KUALA LUMPUR, July 18 – Malaysia’s Covid-19 stimulus packages have contributed 20% of the country’s gross domestic product (GDP), comparable to other developed countries and higher than regional developing countries, according to a comparative analysis of government assistance.
The Department of Finance’s analysis compared Malaysia to Asia-Pacific (Indonesia, Philippines, Singapore, Thailand, Vietnam, Australia, New Zealand, China, Taiwan, South Korea) and UK and US United of America.
âIn the United States, stimulus packages contributed 26.5% of GDP, New Zealand 19.3%, Australia 19.1% and the United Kingdom 17.8% .
“As for the Asian region, Malaysia is also tied with Singapore at 20%, while other countries such as China, Thailand, Vietnam and Taiwan have contributed less than 10% of their GDP.” , the report revealed.
The analysis was carried out by the National Economic Recovery Plan Implementation and Coordination Unit (Laksana).
Laksana found that the initiatives Malaysia has put in place are currently not available in other countries. This includes the moratorium on insurance (for three months), the tax exemption on real estate gains and the unlimited My30 and My5 packages.
âOther initiatives Malaysia could consider as part of the Rakyat stimulus package are rent relief grants to prevent evictions, Covid-19 holidays and self-isolation support for workers, the payment of family or dependents of people who have died due to Covid-19, âthe report says.
As part of the business recovery plan, Laksana found that the Malaysian government’s efforts to support businesses cover several different key areas, and the initiatives proposed are almost similar to those in other countries.
âThe initiatives include a loan moratorium (automatic basis for six months), targeted repayment assistance (100 percent opt-in basis for three months or 50 percent for six months).
âTekun Microfinancing (up to 100,000 RM), Penjana Tourism Fund (up to 300,000 RM), special grant to SMEs in Prihatin (one-time, 3000 RM), DanaJamin (duration up to 10 years, 5 million RM to RM 1 billion) and Dana Penjana, âthe report says.
Other initiatives the Malaysian government may consider in the future, Laksana said, are the UK’s Covid-19 restart grant, corporate tax cuts for large and small businesses, changes to insolvency laws, increasing the threshold and the length of time to respond before creditors take action.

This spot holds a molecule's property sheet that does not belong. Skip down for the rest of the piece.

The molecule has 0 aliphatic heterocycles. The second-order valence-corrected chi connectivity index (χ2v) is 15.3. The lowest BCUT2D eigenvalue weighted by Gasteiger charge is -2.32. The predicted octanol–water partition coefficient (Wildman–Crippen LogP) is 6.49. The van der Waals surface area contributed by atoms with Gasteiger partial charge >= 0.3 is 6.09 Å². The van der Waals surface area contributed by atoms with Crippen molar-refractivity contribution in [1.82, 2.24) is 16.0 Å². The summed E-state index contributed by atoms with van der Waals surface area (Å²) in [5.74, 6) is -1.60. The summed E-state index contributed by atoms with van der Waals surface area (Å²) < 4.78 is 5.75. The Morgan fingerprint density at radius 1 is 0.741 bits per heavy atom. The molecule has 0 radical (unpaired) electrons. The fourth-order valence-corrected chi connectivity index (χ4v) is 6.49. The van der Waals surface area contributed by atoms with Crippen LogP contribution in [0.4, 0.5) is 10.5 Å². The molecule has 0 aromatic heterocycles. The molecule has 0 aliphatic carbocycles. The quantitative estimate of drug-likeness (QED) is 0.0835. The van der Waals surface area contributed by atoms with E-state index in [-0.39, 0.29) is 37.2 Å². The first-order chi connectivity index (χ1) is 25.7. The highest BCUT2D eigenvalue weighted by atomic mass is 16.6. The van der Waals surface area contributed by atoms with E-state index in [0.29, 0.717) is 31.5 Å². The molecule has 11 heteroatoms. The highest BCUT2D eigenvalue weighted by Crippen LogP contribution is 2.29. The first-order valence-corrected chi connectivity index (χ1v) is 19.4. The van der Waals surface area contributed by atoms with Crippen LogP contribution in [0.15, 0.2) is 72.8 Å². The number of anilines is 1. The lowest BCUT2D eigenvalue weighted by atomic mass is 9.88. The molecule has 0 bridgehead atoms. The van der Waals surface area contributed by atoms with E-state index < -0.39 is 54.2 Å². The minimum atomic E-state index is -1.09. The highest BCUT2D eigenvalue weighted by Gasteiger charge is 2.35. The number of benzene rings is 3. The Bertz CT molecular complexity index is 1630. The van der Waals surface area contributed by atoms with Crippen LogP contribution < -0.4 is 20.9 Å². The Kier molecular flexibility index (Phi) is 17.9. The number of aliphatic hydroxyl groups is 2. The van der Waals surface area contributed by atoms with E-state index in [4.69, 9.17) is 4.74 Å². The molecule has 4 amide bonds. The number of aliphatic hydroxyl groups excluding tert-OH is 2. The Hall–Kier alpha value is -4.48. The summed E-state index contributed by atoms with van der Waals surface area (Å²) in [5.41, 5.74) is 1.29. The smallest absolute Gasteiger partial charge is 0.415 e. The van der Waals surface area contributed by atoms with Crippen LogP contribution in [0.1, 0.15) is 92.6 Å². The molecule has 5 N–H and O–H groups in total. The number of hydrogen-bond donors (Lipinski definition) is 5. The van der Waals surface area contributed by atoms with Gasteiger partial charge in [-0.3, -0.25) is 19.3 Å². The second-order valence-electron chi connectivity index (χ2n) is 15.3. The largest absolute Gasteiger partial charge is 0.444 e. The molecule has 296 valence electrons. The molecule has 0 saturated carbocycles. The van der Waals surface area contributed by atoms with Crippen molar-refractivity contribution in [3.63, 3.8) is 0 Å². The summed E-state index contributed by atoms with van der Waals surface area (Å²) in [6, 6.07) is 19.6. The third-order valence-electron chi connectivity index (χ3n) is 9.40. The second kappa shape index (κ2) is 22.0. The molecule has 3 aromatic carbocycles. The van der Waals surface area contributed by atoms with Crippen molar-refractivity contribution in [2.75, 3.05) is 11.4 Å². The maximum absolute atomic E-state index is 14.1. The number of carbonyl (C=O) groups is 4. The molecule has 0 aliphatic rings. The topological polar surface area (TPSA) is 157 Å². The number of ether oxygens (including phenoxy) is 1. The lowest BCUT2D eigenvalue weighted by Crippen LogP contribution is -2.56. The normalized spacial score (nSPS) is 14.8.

As part of the economic stimulus package, overall Malaysian government assistance covered key sectors such as tourism, food, health and other sectors such as small-scale projects (contracts for entrepreneurs G1 to G4) and Sukuk Prihatin (minimum RM 500).
âThe initiatives that Malaysia has put in place that are currently not available in other countries would be the Sukuk Prihatin.
“Other initiatives Malaysia could consider including a 50% Covid-19 testing subsidy for tourists to boost tourism, a restaurant revitalization fund for their food and beverage players,” reimbursement to accommodation providers for their reservations lost due to Covid-19 for the entire lockdown period, Green New Deal to support the net green society by supporting the reduction of greenhouse gas emissions and 20% of ‘energy from renewable energies,’ the report says.
The government of Perikatan Nasional (PN) had pledged Ringgit 380 billion in humanitarian aid since the imposition of the First Order of Movement Control (MCO) on March 18 last year.
One year later, Prime Minister Tan Sri Muhyiddin Yassin launched the Strategic Program to Empower the People and the Economy or Pemerkasa worth RM20 billion.
Muhyiddin said Pemerkasa will focus on 20 strategic initiatives to spur economic growth, support businesses and continue to target aid on all those affected.
More recently, the Prime Minister announced in June 150 billion RM in aid spending for Covid-19 with 10 billion RM in aid to be channeled to low and middle-income households affected by the public health crisis.